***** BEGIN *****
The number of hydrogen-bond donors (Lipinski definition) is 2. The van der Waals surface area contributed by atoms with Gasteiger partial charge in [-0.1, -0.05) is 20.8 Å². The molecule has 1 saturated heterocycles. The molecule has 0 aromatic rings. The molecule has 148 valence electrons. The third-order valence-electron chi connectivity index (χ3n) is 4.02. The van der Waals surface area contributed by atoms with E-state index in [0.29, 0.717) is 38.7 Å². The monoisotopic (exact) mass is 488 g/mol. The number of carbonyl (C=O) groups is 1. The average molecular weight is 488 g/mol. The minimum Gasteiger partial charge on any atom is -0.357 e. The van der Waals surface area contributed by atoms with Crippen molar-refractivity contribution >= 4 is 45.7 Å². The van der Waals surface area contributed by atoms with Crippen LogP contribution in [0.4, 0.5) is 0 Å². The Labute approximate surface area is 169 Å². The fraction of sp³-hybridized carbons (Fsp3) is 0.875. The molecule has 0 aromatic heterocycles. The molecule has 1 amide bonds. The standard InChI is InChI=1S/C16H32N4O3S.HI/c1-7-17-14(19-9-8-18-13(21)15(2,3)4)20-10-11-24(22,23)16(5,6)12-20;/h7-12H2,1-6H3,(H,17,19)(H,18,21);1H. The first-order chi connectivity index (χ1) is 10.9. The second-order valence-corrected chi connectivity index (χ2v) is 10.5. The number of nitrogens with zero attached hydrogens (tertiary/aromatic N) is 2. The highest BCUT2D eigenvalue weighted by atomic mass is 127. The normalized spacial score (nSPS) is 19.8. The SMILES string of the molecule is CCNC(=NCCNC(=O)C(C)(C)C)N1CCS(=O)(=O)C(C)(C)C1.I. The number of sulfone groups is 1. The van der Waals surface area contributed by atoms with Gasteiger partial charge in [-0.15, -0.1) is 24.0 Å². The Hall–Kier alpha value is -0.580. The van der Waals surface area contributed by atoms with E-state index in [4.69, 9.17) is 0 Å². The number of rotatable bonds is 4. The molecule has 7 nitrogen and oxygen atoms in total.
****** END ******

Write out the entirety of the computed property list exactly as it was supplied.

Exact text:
The number of hydrogen-bond donors (Lipinski definition) is 2. The van der Waals surface area contributed by atoms with Gasteiger partial charge in [-0.1, -0.05) is 20.8 Å². The molecule has 1 saturated heterocycles. The molecule has 0 aromatic rings. The molecule has 148 valence electrons. The third-order valence-electron chi connectivity index (χ3n) is 4.02. The van der Waals surface area contributed by atoms with E-state index in [0.29, 0.717) is 38.7 Å². The monoisotopic (exact) mass is 488 g/mol. The number of carbonyl (C=O) groups is 1. The average molecular weight is 488 g/mol. The minimum Gasteiger partial charge on any atom is -0.357 e. The van der Waals surface area contributed by atoms with Crippen molar-refractivity contribution >= 4 is 45.7 Å². The van der Waals surface area contributed by atoms with Crippen LogP contribution in [0.4, 0.5) is 0 Å². The Labute approximate surface area is 169 Å². The fraction of sp³-hybridized carbons (Fsp3) is 0.875. The molecule has 0 aromatic heterocycles. The molecule has 1 amide bonds. The standard InChI is InChI=1S/C16H32N4O3S.HI/c1-7-17-14(19-9-8-18-13(21)15(2,3)4)20-10-11-24(22,23)16(5,6)12-20;/h7-12H2,1-6H3,(H,17,19)(H,18,21);1H. The first-order chi connectivity index (χ1) is 10.9. The second-order valence-corrected chi connectivity index (χ2v) is 10.5. The number of nitrogens with zero attached hydrogens (tertiary/aromatic N) is 2. The highest BCUT2D eigenvalue weighted by atomic mass is 127. The normalized spacial score (nSPS) is 19.8. The SMILES string of the molecule is CCNC(=NCCNC(=O)C(C)(C)C)N1CCS(=O)(=O)C(C)(C)C1.I. The number of sulfone groups is 1. The van der Waals surface area contributed by atoms with Gasteiger partial charge in [-0.15, -0.1) is 24.0 Å². The Hall–Kier alpha value is -0.580. The van der Waals surface area contributed by atoms with E-state index in [4.69, 9.17) is 0 Å². The number of rotatable bonds is 4. The molecule has 7 nitrogen and oxygen atoms in total.